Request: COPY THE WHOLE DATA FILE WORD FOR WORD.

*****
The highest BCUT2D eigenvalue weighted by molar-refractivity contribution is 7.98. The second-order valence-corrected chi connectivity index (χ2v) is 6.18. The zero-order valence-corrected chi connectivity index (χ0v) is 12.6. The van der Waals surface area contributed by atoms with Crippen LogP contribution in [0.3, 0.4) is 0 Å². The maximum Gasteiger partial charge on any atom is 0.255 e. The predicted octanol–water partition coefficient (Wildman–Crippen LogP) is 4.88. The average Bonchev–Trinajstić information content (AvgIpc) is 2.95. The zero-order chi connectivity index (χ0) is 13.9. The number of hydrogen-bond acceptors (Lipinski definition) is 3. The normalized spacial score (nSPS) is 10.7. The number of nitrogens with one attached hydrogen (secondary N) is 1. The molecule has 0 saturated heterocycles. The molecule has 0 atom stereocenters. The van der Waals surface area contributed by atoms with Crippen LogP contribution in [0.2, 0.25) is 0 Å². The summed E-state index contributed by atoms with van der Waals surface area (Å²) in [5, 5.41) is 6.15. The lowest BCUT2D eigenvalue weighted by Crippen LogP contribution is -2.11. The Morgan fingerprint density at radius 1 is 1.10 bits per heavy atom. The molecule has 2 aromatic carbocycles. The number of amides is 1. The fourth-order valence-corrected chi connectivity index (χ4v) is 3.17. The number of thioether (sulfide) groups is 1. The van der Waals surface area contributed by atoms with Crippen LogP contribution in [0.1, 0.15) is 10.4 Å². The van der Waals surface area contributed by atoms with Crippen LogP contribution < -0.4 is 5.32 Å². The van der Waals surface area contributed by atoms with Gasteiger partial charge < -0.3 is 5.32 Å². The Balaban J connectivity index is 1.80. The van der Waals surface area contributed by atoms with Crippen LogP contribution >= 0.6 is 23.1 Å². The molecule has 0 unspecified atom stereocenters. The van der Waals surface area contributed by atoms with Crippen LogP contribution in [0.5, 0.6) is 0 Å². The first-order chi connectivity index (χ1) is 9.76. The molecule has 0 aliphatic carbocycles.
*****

The highest BCUT2D eigenvalue weighted by molar-refractivity contribution is 7.98. The second-order valence-corrected chi connectivity index (χ2v) is 6.18. The zero-order valence-corrected chi connectivity index (χ0v) is 12.6. The van der Waals surface area contributed by atoms with Crippen LogP contribution in [0.3, 0.4) is 0 Å². The maximum Gasteiger partial charge on any atom is 0.255 e. The predicted octanol–water partition coefficient (Wildman–Crippen LogP) is 4.88. The average Bonchev–Trinajstić information content (AvgIpc) is 2.95. The zero-order chi connectivity index (χ0) is 13.9. The number of hydrogen-bond acceptors (Lipinski definition) is 3. The normalized spacial score (nSPS) is 10.7. The number of nitrogens with one attached hydrogen (secondary N) is 1. The molecule has 0 saturated heterocycles. The molecule has 0 atom stereocenters. The van der Waals surface area contributed by atoms with Crippen LogP contribution in [0.2, 0.25) is 0 Å². The summed E-state index contributed by atoms with van der Waals surface area (Å²) in [5, 5.41) is 6.15. The lowest BCUT2D eigenvalue weighted by Crippen LogP contribution is -2.11. The Morgan fingerprint density at radius 1 is 1.10 bits per heavy atom. The molecule has 2 aromatic carbocycles. The number of amides is 1. The fourth-order valence-corrected chi connectivity index (χ4v) is 3.17. The number of thioether (sulfide) groups is 1. The van der Waals surface area contributed by atoms with Crippen LogP contribution in [0.1, 0.15) is 10.4 Å². The van der Waals surface area contributed by atoms with Crippen LogP contribution < -0.4 is 5.32 Å². The van der Waals surface area contributed by atoms with Gasteiger partial charge < -0.3 is 5.32 Å². The Balaban J connectivity index is 1.80. The van der Waals surface area contributed by atoms with Crippen LogP contribution >= 0.6 is 23.1 Å². The molecule has 0 unspecified atom stereocenters. The van der Waals surface area contributed by atoms with Crippen LogP contribution in [0.5, 0.6) is 0 Å². The first-order chi connectivity index (χ1) is 9.76. The molecule has 0 aliphatic carbocycles.